Recent Committee Activity
National Defense Authorization Act
In a letter to Congress, the Task Force on National Security and the Rule of Law expressed concern with a number of provisions of S.1253, the National Defense Authorization Act for Fiscal Year 2012. The three provisions of the Senate bill that the Task Force found most troubling concern mandatory military detention of certain terrorism suspects, the restriction of the use of funds to transfer Guantanamo detainees to a foreign country, and the U.S. military’s detention authority under the Authorization for Use of Military Force.
Justifiable Reliance for Victims of Domestic Violence
The Committee on Domestic Violence filed an amicus brief with the New York State Court of Appeals in Valdez v. The City of New York. The brief states that New York’s system of protecting domestic violence survivors is built on interdependent protections for victims that are designed to foster greater victim confidence in police and to provide an effective law enforcement response to domestic violence. The brief argues that as a matter of law, a victim of domestic violence with an order of protection, and who has reported a serious violation of the order, should be able to establish justifiable reliance on the City’s promise to act on her behalf.
Luring a Minor on the Internet
As currently drafted, New York’s child luring statute may not be sufficiently broad to include luring via the internet. Proposed legislation A.2483/S.1096 would end this uncertainty by creating a new law covering the crime of luring or enticing a child on the internet. In its report on the proposed legislation, the Committee on Criminal Justice Operations argues that rather than creating a new law, the same goal can be achieved by simply modifying the existing penal law to expressly include luring via the internet.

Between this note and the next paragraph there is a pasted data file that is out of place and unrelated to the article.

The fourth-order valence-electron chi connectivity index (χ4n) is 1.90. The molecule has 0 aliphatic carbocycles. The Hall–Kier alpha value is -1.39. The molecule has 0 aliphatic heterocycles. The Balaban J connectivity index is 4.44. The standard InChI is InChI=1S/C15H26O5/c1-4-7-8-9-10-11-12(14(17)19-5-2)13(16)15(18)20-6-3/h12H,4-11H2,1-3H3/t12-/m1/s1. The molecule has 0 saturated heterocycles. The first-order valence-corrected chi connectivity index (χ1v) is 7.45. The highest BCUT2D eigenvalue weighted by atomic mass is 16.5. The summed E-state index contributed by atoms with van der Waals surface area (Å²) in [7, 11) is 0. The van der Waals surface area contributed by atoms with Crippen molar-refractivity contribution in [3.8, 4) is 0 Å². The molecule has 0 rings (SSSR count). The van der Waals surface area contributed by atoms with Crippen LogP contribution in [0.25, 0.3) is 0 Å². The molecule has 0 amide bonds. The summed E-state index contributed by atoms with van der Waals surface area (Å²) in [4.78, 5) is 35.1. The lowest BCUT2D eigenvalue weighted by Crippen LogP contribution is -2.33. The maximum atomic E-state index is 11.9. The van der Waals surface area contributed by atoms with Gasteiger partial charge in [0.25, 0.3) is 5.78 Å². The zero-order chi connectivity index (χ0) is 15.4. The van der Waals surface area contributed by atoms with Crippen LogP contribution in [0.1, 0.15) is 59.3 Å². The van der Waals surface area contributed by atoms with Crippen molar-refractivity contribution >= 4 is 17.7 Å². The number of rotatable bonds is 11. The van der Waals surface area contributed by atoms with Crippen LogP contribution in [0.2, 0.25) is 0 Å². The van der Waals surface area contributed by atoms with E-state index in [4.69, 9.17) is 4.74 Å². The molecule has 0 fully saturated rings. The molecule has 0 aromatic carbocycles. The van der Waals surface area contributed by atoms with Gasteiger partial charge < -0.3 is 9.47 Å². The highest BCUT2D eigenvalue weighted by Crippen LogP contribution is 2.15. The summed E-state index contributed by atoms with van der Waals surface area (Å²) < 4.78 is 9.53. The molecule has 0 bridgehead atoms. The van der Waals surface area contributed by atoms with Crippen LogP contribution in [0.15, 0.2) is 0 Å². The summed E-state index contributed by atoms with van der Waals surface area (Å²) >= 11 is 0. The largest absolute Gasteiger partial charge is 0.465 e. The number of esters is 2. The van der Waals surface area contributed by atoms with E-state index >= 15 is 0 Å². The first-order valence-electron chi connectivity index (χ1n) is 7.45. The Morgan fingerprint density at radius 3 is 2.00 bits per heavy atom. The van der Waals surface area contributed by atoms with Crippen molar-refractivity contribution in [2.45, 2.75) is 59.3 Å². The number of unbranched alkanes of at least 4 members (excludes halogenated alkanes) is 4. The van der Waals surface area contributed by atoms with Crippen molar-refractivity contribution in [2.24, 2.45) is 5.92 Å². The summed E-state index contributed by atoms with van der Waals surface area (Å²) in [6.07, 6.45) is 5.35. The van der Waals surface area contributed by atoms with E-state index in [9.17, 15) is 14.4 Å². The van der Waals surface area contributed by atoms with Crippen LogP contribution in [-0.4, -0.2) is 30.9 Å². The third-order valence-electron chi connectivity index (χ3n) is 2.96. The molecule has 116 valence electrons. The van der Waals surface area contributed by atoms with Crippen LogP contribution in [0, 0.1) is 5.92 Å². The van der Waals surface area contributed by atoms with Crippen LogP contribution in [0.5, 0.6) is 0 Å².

In a report on A.624/S.3762, the Committee on State Courts of Superior Jurisdiction expressed support for legislation that would prohibit a third-party defendant from asserting an objection or defense that the summons and complaint, summons with notice or notice of petition and petition was not properly served. Allowing third-party defendants to raise service objections relating to complaints in the underlying action long after commencement of the action, the report notes, serves little purpose, if any, and creates needless litigation.
Volunteer for Monday Night Law
The Committee on Legal Services for Persons of Moderate Means is seeking volunteer attorneys to staff the Monday Night Legal Advisory Workshop, which begins its 21st year this fall. New volunteers are needed for the Monday Night Law program year, which will run from October through August 2012. Volunteers are needed to staff MNL one Monday per month during that period. A two-part training will be held in September.